Birmingham swine flu sufferer Erroll Roberts was caught up in the frenzy of the National Pandemic Flu Service’s first day when he tried to get a diagnosis in its first hours.
The 43-year-old advertising executive from Rednal was cut off three times but got through to a call centre worker on his fourth attempt shortly after the system went live at 3pm yesterday.
Mr Roberts described how callers are immediately given a caution that misusing the service to gain Tamiflu without having the illness or with the intention to sell on the drug would result in a prosecution.
“I suppose it was a bit haphazard because it had just been launched but it took four attempts to get through and then the man I spoke to seemed a bit disorganised,” said Mr Roberts.
“We got there in the end though and after giving all my details and answering a series of yes-no questions, he said the system showed I was at risk of having swine flu and gave me an authorisation code and location for my ‘flu buddy’ to go and pick up the antivirals for me.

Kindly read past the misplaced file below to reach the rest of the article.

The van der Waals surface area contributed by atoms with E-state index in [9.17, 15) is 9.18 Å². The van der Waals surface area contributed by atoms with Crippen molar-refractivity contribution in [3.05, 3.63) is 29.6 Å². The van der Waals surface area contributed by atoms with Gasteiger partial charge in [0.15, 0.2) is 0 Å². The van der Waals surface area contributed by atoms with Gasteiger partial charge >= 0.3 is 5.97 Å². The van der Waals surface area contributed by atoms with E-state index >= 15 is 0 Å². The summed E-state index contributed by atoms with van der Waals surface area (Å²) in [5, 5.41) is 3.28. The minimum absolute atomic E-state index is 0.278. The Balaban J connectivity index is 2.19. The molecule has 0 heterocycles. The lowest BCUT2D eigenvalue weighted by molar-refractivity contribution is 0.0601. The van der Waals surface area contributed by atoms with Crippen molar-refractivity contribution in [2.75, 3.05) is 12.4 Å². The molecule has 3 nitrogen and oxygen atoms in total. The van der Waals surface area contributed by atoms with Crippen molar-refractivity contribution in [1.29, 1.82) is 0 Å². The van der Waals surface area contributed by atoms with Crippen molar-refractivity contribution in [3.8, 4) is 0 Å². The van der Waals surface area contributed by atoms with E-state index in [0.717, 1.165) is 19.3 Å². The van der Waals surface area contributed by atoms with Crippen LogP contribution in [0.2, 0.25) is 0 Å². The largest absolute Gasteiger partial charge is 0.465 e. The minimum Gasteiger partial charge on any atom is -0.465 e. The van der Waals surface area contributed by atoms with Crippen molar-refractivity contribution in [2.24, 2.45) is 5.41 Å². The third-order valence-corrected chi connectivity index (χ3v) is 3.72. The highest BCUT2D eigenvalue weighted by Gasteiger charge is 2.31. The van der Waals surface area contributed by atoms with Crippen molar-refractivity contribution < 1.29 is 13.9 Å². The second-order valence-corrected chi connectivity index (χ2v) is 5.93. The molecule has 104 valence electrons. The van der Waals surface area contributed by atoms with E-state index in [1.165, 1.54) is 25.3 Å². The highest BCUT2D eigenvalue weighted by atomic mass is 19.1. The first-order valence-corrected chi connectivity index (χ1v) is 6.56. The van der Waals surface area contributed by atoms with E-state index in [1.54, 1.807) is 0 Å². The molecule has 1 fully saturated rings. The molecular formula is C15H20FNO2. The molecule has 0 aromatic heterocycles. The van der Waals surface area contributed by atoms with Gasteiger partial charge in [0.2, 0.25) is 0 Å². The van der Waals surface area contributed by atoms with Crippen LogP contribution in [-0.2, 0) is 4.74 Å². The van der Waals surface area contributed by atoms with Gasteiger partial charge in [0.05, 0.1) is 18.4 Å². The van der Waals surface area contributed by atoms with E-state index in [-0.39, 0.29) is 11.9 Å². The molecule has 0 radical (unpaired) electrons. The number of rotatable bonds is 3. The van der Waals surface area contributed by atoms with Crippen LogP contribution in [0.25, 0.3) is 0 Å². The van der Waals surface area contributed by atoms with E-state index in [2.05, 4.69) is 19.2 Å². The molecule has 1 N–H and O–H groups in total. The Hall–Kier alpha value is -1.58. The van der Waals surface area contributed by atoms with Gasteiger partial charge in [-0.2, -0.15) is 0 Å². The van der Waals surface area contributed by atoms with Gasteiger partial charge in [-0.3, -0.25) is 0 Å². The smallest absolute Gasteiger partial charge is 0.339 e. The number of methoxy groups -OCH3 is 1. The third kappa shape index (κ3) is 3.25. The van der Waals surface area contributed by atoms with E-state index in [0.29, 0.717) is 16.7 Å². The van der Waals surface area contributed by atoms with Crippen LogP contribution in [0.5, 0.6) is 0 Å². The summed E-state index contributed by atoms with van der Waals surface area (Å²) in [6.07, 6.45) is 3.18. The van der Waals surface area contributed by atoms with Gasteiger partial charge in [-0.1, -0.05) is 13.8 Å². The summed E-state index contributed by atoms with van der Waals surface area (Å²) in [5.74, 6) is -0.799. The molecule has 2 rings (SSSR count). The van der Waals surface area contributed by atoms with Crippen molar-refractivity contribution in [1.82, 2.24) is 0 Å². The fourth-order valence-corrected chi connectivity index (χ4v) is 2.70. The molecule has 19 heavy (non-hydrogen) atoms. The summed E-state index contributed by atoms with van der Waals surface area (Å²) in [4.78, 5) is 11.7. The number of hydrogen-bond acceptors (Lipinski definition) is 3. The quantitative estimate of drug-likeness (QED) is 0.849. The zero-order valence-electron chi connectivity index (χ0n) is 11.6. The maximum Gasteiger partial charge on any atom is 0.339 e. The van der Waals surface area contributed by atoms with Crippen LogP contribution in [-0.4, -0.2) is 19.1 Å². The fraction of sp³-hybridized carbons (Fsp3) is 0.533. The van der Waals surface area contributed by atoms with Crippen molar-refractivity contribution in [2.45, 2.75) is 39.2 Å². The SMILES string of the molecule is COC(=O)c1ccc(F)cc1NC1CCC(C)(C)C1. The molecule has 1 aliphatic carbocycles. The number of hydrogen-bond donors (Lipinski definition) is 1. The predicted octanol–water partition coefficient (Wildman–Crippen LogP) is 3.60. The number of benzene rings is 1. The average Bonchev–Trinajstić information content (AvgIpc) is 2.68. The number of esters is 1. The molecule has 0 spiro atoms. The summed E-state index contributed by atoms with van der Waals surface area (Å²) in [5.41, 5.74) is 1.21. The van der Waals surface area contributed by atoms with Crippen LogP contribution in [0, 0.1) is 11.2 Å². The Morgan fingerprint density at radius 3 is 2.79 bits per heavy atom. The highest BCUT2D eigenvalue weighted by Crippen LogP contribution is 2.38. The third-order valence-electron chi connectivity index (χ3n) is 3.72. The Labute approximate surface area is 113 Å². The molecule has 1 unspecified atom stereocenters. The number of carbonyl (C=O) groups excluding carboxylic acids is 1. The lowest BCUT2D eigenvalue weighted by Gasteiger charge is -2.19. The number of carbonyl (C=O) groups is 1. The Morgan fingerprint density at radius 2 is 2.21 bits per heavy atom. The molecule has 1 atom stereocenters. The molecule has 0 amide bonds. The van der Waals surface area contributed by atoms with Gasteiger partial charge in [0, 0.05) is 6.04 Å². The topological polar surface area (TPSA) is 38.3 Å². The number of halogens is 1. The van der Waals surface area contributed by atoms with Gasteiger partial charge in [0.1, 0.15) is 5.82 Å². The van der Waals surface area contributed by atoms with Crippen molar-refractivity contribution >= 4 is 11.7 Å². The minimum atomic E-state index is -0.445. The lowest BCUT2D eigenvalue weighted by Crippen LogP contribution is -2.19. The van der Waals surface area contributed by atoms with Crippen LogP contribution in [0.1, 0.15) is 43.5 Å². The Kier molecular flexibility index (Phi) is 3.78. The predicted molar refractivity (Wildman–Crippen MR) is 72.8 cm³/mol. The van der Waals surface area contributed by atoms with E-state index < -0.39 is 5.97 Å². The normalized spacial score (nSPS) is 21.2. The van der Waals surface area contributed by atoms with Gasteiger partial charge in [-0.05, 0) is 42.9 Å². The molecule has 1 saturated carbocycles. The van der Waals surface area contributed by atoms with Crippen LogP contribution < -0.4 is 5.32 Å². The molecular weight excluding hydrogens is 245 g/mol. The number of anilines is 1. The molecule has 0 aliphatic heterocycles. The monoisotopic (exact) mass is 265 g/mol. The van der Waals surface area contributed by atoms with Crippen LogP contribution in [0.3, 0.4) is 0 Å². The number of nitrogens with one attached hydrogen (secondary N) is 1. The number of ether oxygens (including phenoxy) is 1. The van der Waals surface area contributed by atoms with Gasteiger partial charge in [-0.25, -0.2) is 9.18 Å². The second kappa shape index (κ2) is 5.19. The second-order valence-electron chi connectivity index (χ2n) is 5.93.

“It is a lot easier than calling the doctor out to see you and hopefully it will become less bumbling as time goes on.”
Call centre staff were inundated with calls over the afternoon while the official website crashed within half an hour due to high numbers trying to be officially diagnosed with the H1N1 virus.
The Department of Health initially did not give a time for when the site would launch amid rumours of IT problems.
A Department of Health spokeswoman said: “Initially millions of people were trying to get through to the call line and website, so it was working slowly but is now fine.
“People may have to wait longer in peak periods.
“We are taking misuse of the service very seriously and will prosecute anyone selling on prescription drugs as it is illegal.
“These antivirals only help someone if they have swine flu. If you don’t have swine flu, they can make you feel nauseous.”
The new Service is aimed at taking pressure away from GP surgeries.
Liberal Democrat shadow Health Secretary Norman Lamb was concerned about the website crashing and said: “This is obviously very worrying and raises serious questions about the robustness of the pandemic flu system.
“The Government claims the reason for the delay in setting up this service was because they needed to thoroughly test it to ensure this wouldn’t happen.
“It is absolutely vital that the public has access to a reliable source of information on swine flu to provide reassurance and to take the pressure off GPs surgeries.”